Jodie and Helen (accompanied by Amelia and Will Bailey) attended the launch of Tech Tyfu hosted by Menter Mon this week. Tech Tyfu is an exciting new project – a vertical farming pilot scheme for Gwynedd and Ynys Môn. The project co-ordinator – Luke Tyler is looking to recruit growers to the first hydroponics scheme of its kind in North Wales, the growing system involves a reservoir of nutrient-rich solution which is pumped to the plant crop, allowing growth without soil.
Luke explains “We are exploring opportunities that will help Wales adapt to post-Brexit challenges, and are looking for innovative people to have a go at using this pivotal technology which will become increasingly important in the food production of the future. These pioneer growers will have their chance to experience hydroponics and will inspire them to develop the technology in their own direction. We will create a skill-sharing forum, with growers exchanging their learning experiences and collaborating on supply chains.
While vertical farming might seem more familiar in urban contexts, it has in fact got significant potential for development in North Wales. In particular, existing farmers understand supply chains and markets for selling food, and often have access to agricultural buildings which could house vertical farming units. Sometimes, anaerobic digesters are available on farms, which can generate heat from manure. This could allow vertical farming to produce food all year round. North Wales also boasts many high-end restaurants, benefiting to a large extent from the tourism industry, and as such creates a demand for high-value fruit and veg, which can be easily and efficiently grown through hydroponics.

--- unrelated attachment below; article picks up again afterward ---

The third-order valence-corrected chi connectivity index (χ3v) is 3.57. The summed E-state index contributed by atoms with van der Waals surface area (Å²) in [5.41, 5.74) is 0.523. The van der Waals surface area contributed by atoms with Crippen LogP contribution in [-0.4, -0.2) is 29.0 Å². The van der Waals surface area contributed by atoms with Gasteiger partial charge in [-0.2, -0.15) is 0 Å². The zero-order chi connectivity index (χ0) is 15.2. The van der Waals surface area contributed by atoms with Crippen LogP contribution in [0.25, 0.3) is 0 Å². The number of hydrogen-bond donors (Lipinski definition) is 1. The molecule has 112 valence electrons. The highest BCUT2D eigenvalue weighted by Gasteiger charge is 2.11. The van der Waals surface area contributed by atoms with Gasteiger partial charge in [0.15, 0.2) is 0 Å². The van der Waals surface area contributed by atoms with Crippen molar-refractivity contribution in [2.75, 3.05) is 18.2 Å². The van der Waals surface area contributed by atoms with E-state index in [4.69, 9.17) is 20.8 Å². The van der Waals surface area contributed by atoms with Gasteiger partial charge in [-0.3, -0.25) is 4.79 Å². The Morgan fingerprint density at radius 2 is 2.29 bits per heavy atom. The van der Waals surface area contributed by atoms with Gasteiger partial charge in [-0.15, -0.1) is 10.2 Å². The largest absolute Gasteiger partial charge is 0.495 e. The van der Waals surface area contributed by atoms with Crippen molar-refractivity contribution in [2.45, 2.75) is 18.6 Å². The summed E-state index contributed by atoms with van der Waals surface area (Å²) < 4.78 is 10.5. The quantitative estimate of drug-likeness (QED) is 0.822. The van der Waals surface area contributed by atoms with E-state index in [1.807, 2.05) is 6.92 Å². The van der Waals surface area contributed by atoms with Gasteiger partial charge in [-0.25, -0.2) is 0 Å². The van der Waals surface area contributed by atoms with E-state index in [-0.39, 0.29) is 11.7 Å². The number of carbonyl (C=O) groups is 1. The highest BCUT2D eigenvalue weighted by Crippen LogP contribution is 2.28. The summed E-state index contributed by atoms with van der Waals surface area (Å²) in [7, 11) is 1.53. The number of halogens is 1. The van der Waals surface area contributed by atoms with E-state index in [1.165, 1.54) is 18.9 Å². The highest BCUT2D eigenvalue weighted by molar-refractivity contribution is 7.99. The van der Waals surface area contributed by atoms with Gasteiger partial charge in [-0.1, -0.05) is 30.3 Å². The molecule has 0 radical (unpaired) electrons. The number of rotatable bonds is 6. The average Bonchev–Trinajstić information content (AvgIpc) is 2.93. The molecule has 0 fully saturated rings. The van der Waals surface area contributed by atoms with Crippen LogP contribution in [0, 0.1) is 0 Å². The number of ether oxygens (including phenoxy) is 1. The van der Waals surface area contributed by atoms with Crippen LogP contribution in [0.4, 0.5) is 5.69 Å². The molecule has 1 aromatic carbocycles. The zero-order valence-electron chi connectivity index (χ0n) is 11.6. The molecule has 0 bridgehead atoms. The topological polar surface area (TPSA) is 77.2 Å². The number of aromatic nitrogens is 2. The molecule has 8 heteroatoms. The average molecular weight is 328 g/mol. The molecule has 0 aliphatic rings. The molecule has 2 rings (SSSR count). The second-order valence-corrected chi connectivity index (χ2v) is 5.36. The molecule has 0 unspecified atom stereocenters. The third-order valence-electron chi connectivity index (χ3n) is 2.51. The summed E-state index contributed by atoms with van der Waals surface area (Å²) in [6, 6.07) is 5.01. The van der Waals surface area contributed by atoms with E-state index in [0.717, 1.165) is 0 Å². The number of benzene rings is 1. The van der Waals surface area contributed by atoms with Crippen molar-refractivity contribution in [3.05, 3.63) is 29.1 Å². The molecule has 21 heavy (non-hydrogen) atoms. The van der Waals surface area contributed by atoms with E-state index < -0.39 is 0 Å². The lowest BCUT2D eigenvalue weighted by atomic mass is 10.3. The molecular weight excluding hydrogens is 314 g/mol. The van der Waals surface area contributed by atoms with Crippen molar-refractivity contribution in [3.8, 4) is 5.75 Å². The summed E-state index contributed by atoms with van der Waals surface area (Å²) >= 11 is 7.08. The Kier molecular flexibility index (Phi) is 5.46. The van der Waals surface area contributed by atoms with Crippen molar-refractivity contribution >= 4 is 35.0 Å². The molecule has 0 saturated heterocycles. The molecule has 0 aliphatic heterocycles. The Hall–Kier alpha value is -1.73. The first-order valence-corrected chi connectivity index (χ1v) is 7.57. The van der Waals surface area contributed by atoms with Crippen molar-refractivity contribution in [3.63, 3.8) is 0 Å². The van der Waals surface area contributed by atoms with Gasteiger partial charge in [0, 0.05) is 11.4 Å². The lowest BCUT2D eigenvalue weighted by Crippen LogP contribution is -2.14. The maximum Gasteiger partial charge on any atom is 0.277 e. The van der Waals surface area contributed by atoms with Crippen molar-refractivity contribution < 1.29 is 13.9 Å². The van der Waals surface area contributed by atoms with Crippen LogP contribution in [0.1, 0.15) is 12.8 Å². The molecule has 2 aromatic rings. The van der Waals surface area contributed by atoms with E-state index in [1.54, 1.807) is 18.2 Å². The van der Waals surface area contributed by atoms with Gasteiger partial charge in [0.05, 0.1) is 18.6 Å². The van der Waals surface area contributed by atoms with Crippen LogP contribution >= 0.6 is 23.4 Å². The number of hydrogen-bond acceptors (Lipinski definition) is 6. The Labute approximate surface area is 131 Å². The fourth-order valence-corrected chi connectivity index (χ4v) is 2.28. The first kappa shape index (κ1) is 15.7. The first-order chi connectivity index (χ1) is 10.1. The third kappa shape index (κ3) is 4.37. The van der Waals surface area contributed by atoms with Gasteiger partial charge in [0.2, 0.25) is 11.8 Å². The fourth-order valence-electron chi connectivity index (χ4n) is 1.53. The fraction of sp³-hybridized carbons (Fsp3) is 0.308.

Hydroponics can use as little as 10% of the water used in conventional agriculture, and this increased water efficiency could allow crops to be grown successfully in times of drought, such as the summer of 2018, where Welsh farmers suffered serious losses. As the impact of climate change becomes more noticeable, more such periods of drought are highly likely in the near future. There will also be increased intensity of rainfall, which could lead to waterlogging and crop-losses from anoxic conditions. In the longer term, rising sea levels will reduce the land available for agriculture, which poses a real threat to our food security. Our scheme will help position food production in North Wales to be more resilient, and open another door for farmers, businesses and restaurants looking for strategic ways to diversify”.
Businesses or individuals based in Gwynedd or Ynys Môn are encouraged to apply to trial the vertical farming equipment to become “Pioneer Growers”, Menter Mon have 5 units available – be quick though as applications need to be with Luke by 9th March 2020. The units include two nutrient film technique (NFT) systems suited to grow crops such speciality leaves, and three flood and drain systems ideal for growing microgreens.
Helen or Jodie would be happy to chat to you about the event which they attended, if this would be of interest please call them in the office on 01341 241700 or email firstname.lastname@example.org